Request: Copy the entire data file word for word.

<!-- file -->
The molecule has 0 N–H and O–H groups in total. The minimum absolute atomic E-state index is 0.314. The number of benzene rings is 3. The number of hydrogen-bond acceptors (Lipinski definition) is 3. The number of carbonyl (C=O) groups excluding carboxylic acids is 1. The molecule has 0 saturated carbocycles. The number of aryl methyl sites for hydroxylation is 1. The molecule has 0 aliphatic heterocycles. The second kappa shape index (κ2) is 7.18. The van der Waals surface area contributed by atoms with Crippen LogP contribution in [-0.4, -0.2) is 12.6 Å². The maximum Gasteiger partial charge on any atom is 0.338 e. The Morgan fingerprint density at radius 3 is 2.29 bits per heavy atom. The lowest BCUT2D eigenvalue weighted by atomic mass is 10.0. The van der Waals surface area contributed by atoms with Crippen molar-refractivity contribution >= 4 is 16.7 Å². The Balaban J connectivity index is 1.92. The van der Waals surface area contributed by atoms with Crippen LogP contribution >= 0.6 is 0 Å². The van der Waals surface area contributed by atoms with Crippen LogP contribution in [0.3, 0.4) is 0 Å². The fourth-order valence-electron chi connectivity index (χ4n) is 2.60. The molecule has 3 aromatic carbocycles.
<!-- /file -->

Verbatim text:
The molecule has 0 N–H and O–H groups in total. The minimum absolute atomic E-state index is 0.314. The number of benzene rings is 3. The number of hydrogen-bond acceptors (Lipinski definition) is 3. The number of carbonyl (C=O) groups excluding carboxylic acids is 1. The molecule has 0 saturated carbocycles. The number of aryl methyl sites for hydroxylation is 1. The molecule has 0 aliphatic heterocycles. The second kappa shape index (κ2) is 7.18. The van der Waals surface area contributed by atoms with Crippen LogP contribution in [-0.4, -0.2) is 12.6 Å². The maximum Gasteiger partial charge on any atom is 0.338 e. The Morgan fingerprint density at radius 3 is 2.29 bits per heavy atom. The lowest BCUT2D eigenvalue weighted by atomic mass is 10.0. The van der Waals surface area contributed by atoms with Crippen molar-refractivity contribution >= 4 is 16.7 Å². The Balaban J connectivity index is 1.92. The van der Waals surface area contributed by atoms with Crippen LogP contribution >= 0.6 is 0 Å². The van der Waals surface area contributed by atoms with Crippen LogP contribution in [0.3, 0.4) is 0 Å². The fourth-order valence-electron chi connectivity index (χ4n) is 2.60. The molecule has 3 aromatic carbocycles.